Sometimes I am impressed with some of the messages received. My curiosity sets in, so I want to take that message a little further. However, I do that in a controlled environment. Never on the production machine, where my email addresses could be mined. Never to a link that looks like it’s this:

ww.whatever.com?user=your@email.address&SSN=333333333&otherdata=whatever_we_can_think_of

(in those cases, I will remove the extra data). Never a short-link in the email (example: bit.ly/Tbd87jh) If I go to a page with any type of login – especially one that looks like a popular website such as Facebook or Twitter – I stop.

Curiosity may get my cat, but it shouldn’t get yours. That is, unless you take the same amount of precautions. Of course I also do it to make sure I can explain what you need to look out for.

Spam, botnets and Malware can be big business for those who utilize it. They prey on those who don’t know better. They make new tricks to take your hard earned money. The only way to really turn the tables now is to sit down with the kids like you are going to tell them the birds and bees, but in this case, it’s a discussion on how SPAM is bad.

Don’t forget to also sit down with Mom and Dad and have that same discussion.

Rate of U.S. Broadband Adoption Increasing, Says FCC

Posted by geeknews at 11:56 AM on September 10, 2004

In a report just issued by the Federal Communications Commission (FCC), the number of U.S. broadband users has nearly tripled between June 2001 and December 2003. As of the survey, 28 million lines of high-speed access to the Internet, defined as at least 200 Kbps bandwidth in at least one direction, are in use in the United States.

Cable and Asynchronous Digital Subscriber Line (ADSL) serve provide the majority of broadband service: cable, 75 percent; ADSL, 15 percent. In 2001, at the time of the previous FCC report, the relative percentages were: cable, 56 percent; ADSL, 17 percent.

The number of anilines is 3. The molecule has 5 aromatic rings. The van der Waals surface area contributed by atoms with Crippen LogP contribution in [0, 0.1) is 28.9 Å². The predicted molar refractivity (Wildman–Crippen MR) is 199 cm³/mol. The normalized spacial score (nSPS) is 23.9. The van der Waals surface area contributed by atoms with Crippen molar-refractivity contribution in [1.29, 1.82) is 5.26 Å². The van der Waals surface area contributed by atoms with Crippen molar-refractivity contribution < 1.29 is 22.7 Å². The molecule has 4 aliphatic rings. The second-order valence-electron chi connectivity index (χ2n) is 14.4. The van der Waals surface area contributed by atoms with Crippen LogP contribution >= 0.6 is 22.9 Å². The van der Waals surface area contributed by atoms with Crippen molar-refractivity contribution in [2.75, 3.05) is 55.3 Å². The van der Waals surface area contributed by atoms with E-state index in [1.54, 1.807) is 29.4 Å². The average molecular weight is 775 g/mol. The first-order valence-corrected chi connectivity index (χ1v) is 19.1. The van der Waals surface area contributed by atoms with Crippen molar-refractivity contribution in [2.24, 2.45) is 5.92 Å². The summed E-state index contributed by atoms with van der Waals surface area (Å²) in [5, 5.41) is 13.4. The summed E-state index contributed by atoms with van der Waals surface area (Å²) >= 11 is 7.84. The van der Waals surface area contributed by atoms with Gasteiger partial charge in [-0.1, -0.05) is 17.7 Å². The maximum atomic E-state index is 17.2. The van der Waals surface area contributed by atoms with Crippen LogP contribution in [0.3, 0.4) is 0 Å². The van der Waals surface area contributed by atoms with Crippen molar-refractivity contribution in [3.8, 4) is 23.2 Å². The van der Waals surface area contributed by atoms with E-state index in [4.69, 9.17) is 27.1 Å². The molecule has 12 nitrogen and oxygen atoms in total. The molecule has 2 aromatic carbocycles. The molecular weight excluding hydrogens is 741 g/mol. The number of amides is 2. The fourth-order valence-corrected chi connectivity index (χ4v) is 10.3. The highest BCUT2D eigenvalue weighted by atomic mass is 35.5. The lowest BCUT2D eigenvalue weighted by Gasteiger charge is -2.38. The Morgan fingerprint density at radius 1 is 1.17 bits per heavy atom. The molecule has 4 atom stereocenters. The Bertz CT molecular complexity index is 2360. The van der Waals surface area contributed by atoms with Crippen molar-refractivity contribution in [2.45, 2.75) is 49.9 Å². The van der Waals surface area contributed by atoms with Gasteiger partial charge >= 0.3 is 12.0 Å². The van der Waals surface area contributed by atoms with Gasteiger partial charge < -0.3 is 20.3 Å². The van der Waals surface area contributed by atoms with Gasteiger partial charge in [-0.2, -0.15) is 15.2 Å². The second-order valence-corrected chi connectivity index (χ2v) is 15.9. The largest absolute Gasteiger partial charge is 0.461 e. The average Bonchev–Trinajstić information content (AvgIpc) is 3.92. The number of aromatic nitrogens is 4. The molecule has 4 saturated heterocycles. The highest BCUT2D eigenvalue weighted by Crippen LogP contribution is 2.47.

As of December 2003, only 7 percent of U.S. ZIP (Zone Improvement Plan) Codes, had no high-speed service, down from 22 percent in 2001. Also, 46 percent of U.S. ZIP have four or more providers of high-speed service.

Dave’s Opinion
I’m a fan of cable broadband service, and it seems that many online Americans share my opinion. I detest dial-up service, it makes teaching class a drudgery, and it’s too slow for me to listen to my favorite radio stations. I can easily do without cable TV; however, I can’t do without our cable modem. Now, the big question is, are we ready for VOIP (Voice Over IP).

Call for Comments
What do you think? Leave your comments below.

References
FCC Press Release
FCC Report
U.S. Census Bureau Population Clock

California Wins Legal Case Against Spammers

Posted by geeknews at 5:01 AM on October 26, 2003

Two LA spammers were ordered to pay $2 million and received various business restrictions in Santa Clara County Superior Court, this past Friday. This is the largest judgment won by government prosecutors against senders of unsolicited e-mail. The spammers are also the object of a Federal Trade Commission suit; however, both legal cases are civil suits, so there’s not much chance that the spammers will see the inside of a jail cell anytime soon.

Since 1999, almost three-quarters of states have passed anti-spam laws, but prosecutors have brought only a handful of lawsuits; success in the legal system often requires integrating case law (past judgments), and until more criminal suits are won this catch-22 will continue. Rather than pursue criminal penalties, ISPs and frustrated individuals have been using the courts by filing suit using various laws such as consumer fraud and trespass.

Dave’s Opinion
The U.S. Senate unanimously approved an anti-spam bill this past Wednesday: the first federal legislation to tackle spam. The Sentate bill requires bulk e-mailers to indicate a valid return address, disclose that the content is advertising, and give consumers valid and working opt-out mechanisms. In addition, the bill bans the use of addresses obtained from automated mechanisms, such as web-crawling and e-mail harvesting.

Senate bill S.877, CAN-SPAM Act of 2003, also directs the FTC (Federal Trade Commission) to come up with a plan for a do-not-spam registry, similar to the do-not-call telemarketing registry.

The U.S. House of Representatives is considering competing anti-spam legislation, and may have a more difficult time reaching agreement; however, I’m holding out hope for a valid and reliable do-not-spam registry by 2005.

Call for Comments
What do you think? Leave your comments below.

References
S.877 CAN-SPAM Act of 2003